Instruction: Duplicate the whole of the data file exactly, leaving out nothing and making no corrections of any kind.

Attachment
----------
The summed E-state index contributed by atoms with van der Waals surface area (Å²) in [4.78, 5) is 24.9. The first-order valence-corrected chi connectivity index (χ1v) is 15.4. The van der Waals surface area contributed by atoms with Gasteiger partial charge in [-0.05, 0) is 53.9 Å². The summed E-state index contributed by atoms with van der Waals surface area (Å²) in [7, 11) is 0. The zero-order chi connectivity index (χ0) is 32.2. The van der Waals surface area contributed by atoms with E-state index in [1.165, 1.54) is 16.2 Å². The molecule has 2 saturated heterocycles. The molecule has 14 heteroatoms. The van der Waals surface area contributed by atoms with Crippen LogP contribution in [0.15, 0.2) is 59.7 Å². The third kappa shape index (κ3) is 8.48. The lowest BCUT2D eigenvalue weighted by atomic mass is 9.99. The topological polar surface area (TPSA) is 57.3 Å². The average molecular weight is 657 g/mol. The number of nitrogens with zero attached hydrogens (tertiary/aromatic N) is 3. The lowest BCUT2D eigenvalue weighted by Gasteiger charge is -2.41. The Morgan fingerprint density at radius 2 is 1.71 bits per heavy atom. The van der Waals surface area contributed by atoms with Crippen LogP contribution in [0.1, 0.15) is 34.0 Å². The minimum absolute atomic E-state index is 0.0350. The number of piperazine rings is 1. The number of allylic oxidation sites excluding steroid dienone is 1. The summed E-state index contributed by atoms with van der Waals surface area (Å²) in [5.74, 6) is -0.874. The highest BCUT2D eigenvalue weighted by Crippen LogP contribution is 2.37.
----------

The summed E-state index contributed by atoms with van der Waals surface area (Å²) in [4.78, 5) is 24.9. The first-order valence-corrected chi connectivity index (χ1v) is 15.4. The van der Waals surface area contributed by atoms with Gasteiger partial charge in [-0.05, 0) is 53.9 Å². The summed E-state index contributed by atoms with van der Waals surface area (Å²) in [7, 11) is 0. The zero-order chi connectivity index (χ0) is 32.2. The van der Waals surface area contributed by atoms with E-state index in [1.165, 1.54) is 16.2 Å². The molecule has 2 saturated heterocycles. The molecule has 14 heteroatoms. The van der Waals surface area contributed by atoms with Crippen LogP contribution in [0.15, 0.2) is 59.7 Å². The third kappa shape index (κ3) is 8.48. The lowest BCUT2D eigenvalue weighted by atomic mass is 9.99. The topological polar surface area (TPSA) is 57.3 Å². The average molecular weight is 657 g/mol. The number of nitrogens with zero attached hydrogens (tertiary/aromatic N) is 3. The lowest BCUT2D eigenvalue weighted by Gasteiger charge is -2.41. The Morgan fingerprint density at radius 2 is 1.71 bits per heavy atom. The van der Waals surface area contributed by atoms with Crippen LogP contribution in [0.1, 0.15) is 34.0 Å². The minimum absolute atomic E-state index is 0.0350. The number of piperazine rings is 1. The number of allylic oxidation sites excluding steroid dienone is 1. The summed E-state index contributed by atoms with van der Waals surface area (Å²) in [5.74, 6) is -0.874. The highest BCUT2D eigenvalue weighted by Crippen LogP contribution is 2.37.